Can Skin Exposure to Sunlight Prevent Liver Inflammation?

Shelley Gorman, Lucinda Black, Martin Feelisch, Prue H Hart, Richard Weller

Research output: Contribution to journalArticlepeer-review

Abstract / Description of output

Liver inflammation contributes towards the pathology of non-alcoholic fatty liver disease (NAFLD). Here we discuss how skin exposure to sunlight may suppress liver inflammation and the severity of NAFLD. Following exposure to sunlight-derived ultraviolet radiation (UVR), the skin releases anti-inflammatory mediators such as vitamin D and nitric oxide. Animal modeling studies suggest that exposure to UVR can prevent the development of NAFLD. Association studies also support a negative link between circulating 25-hydroxyvitamin D and NAFLD incidence or severity. Clinical trials are in their infancy and are yet to demonstrate a clear beneficial effect of vitamin D supplementation. There are a number of potentially interdependent mechanisms whereby vitamin D could dampen liver inflammation, by inhibiting hepatocyte apoptosis and liver fibrosis, modulating the gut microbiome and through altered production and transport of bile acids. While there has been a focus on vitamin D, other mediators induced by sun exposure, such as nitric oxide may also play important roles in curtailing liver inflammation.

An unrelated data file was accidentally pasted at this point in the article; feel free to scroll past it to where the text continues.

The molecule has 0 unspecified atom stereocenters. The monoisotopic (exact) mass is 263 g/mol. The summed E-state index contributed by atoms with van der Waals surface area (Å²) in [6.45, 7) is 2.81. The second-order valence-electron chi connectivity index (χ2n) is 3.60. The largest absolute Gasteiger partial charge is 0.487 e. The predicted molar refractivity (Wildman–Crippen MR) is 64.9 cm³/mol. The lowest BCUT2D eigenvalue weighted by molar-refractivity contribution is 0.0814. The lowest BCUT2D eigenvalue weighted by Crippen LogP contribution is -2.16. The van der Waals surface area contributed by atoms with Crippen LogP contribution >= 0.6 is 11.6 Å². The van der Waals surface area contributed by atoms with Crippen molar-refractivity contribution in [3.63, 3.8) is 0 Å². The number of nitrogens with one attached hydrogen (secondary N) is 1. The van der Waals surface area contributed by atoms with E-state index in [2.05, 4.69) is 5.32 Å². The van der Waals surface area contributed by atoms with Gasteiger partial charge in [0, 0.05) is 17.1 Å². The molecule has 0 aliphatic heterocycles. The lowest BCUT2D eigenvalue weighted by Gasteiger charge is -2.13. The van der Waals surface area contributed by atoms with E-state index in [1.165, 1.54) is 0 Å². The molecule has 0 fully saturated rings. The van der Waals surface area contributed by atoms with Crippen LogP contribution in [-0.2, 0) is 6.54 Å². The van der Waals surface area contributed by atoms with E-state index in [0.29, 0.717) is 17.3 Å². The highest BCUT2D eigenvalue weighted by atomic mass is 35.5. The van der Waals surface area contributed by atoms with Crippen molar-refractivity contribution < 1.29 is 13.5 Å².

Original languageEnglish
Pages (from-to)3219-3239
Issue number5
Publication statusPublished - 5 May 2015

Keywords / Materials (for Non-textual outputs)

  • sunlight; vitamin D; nitric oxide; liver; inflammation; non-alcoholic fatty liver disease


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